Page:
By David A. Goldman MD
Apterygium is a fibrovascular growth that typically starts from the conjunctiva (skin of the eyeball) on the nasal side and grows onto the cornea. These are almost always the result of longtime sun exposure; thus, they are very common here in southern Florida. During my residency in Miami’s Bascom Palmer Eye Institute, there was literally a book filled with names of people who desired pterygium surgery the demand was so great. In contrast, one of my colleagues related how during her training in Michigan, there was only one pterygium surgery a year and the OR was packed to see this “rare” case.
While a pterygium is non-cancerous, occasionally it can cause problems. In advanced cases, the pterygium may grow so far over the cornea as to induce astigmatism or even obstruct vision. Milder cases may only present with chronic foreign body sensation or redness. Still, some may cause significant cosmetic problems that the patient desires excision. Whichever the case, removal can be fairly simple.
Since the pterygium grows on the surface of the eye, it can be carefully dissected off. Just removing the pterygium alone, however, would leave a significant defect in the superficial eye which, besides being painful, would carry a high risk of recurrence. When pterygia grow back after surgery they tend to grow back very aggressively and repeat surgeries can be more challenging. To prevent recurrence, ophthalmologists will close the defect, either by using an allograft (transposing some of the patient’s own conjunctiva over) or an amniotic membrane graft. While oftentimes these can be secured with sutures, more and more surgeons are securing the grafts with fibrin glue to allow more postoperative discomfort. While cosmetic outcomes can be wonderful, it is important to repeat that pterygia are in general benign lesions that do not require removal.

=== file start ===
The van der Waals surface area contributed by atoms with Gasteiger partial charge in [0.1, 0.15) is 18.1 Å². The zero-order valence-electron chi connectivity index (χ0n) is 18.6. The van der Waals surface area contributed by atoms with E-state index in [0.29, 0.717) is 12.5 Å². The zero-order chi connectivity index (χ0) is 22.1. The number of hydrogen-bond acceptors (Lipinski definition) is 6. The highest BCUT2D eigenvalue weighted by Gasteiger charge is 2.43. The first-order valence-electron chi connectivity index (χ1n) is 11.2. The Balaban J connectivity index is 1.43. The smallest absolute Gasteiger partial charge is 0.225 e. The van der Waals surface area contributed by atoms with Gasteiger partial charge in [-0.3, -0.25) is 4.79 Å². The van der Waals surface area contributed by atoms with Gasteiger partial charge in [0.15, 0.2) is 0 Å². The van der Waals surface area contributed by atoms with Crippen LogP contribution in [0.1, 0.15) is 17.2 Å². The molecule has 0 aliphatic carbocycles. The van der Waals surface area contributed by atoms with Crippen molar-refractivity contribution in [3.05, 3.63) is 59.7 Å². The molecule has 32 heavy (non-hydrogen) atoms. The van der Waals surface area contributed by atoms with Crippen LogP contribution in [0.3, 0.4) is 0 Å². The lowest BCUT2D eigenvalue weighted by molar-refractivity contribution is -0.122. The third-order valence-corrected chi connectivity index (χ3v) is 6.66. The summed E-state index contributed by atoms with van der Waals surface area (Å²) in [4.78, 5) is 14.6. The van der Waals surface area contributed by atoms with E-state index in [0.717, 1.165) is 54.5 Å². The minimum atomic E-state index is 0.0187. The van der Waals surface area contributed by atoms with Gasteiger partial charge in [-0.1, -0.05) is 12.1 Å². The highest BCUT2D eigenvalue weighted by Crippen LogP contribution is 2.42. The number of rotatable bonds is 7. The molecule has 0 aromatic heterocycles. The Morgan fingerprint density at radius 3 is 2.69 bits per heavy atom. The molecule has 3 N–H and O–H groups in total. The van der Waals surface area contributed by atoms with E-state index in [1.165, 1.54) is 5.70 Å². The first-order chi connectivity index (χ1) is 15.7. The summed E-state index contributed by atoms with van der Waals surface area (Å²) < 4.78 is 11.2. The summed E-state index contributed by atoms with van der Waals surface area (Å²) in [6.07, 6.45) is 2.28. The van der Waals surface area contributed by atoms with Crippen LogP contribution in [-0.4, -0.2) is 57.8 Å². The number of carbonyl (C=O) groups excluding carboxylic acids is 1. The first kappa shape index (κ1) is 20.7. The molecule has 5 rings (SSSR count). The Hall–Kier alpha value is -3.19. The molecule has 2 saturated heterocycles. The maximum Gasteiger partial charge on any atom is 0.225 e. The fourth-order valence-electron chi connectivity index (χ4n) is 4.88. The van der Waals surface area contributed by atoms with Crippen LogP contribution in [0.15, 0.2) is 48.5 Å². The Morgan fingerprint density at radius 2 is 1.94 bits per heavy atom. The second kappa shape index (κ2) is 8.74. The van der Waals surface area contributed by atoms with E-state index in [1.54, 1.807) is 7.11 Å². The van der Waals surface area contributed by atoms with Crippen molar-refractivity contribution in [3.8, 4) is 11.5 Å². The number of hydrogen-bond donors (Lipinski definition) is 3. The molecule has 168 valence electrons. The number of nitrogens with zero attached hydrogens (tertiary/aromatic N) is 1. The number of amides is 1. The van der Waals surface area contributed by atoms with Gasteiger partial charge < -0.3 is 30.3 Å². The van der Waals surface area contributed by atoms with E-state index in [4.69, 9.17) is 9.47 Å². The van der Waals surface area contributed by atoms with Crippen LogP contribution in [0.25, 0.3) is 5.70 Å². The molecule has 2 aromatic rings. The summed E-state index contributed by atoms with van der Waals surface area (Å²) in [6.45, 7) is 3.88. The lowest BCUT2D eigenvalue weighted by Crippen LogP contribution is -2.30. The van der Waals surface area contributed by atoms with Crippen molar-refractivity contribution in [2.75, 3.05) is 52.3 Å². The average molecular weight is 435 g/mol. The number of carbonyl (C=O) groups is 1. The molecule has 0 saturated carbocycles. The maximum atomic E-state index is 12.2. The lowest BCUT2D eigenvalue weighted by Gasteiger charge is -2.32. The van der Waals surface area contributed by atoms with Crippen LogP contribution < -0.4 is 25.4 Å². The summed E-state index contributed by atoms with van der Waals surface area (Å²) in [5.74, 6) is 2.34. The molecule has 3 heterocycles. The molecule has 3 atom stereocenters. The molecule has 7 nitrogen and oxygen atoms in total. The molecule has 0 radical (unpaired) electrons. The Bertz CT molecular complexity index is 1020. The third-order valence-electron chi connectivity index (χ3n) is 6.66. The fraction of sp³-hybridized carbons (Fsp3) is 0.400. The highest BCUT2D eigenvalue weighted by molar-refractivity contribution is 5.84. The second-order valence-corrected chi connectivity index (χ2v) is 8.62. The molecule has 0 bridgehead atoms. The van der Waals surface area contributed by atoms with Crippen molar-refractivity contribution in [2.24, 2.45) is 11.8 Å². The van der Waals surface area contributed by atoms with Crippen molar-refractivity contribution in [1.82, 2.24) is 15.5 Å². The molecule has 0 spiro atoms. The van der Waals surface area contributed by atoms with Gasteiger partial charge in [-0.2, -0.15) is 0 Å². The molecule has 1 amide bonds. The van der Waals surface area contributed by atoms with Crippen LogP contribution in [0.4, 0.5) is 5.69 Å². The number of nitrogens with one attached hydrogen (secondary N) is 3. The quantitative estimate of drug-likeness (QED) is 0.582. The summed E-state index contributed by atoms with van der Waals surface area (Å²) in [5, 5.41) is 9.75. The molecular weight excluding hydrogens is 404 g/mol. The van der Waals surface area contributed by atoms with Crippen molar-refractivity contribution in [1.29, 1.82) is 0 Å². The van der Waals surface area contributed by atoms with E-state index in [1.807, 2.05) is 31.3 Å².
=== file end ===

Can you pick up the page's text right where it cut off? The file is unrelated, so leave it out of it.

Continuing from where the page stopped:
That said, there are several lesions that can mimic pterygia. These can include conjunctiva intraepithelial neoplasia and conjunctival amelanotic melanoma. Both of these lesions can appear as pterygia but can become malignant tumors and removal is highly recommended. Important distinguishing characteristics include pigmentation and rapid increase in lesion size. If you notice any of these changes, you should contact your ophthalmologist immediately.
David A. Goldman
Prior to founding his own private practice, Dr. David A. Goldman served as Assistant Professor of Clinical Ophthalmology at the Bascom Palmer Eye Institute in Palm Beach Gardens. Within the first of his five years of employment there, Dr. Goldman quickly became the highest volume surgeon. He has been recognized as one of the top 250 US surgeons by Premier Surgeon, as well as being awarded a Best Doctor and Top Ophthalmologist.
Dr. Goldman received his Bachelor of Arts cum laude and with distinction in all subjects from Cornell University and Doctor of Medicine with distinction in research from the Tufts School of Medicine. This was followed by a medical internship at Mt. Sinai – Cabrini Medical Center in New York City. He then completed his residency and cornea fellowship at the Bascom Palmer Eye Institute in Miami, Florida. Throughout his training, he received multiple awards including 2nd place in the American College of Eye Surgeons Bloomberg memorial national cataract competition, nomination for the Ophthalmology Times writer’s award program, 2006 Paul Kayser International Scholar, and the American Society of Cataract and Refractive Surgery (ASCRS) research award in 2005, 2006, and 2007. Dr. Goldman currently serves as councilor from ASCRS to the American Academy of Ophthalmology. In addition to serving as an examiner for board certification, Dr. Goldman also serves on committees to revise maintenance of certification exams for current ophthalmologists.
Dr. Goldman’s clinical practice encompasses medical, refractive, and non-refractive surgical diseases of the cornea, anterior segment, and lens. This includes, but is not limited to, corneal transplantation, microincisional cataract surgery, and LASIK. His research interests include advances in cataract and refractive technology, dry eye management, and internet applications of ophthalmology.
Dr. Goldman speaks English and Spanish.
www.goldmaneye.com | 561-630-7120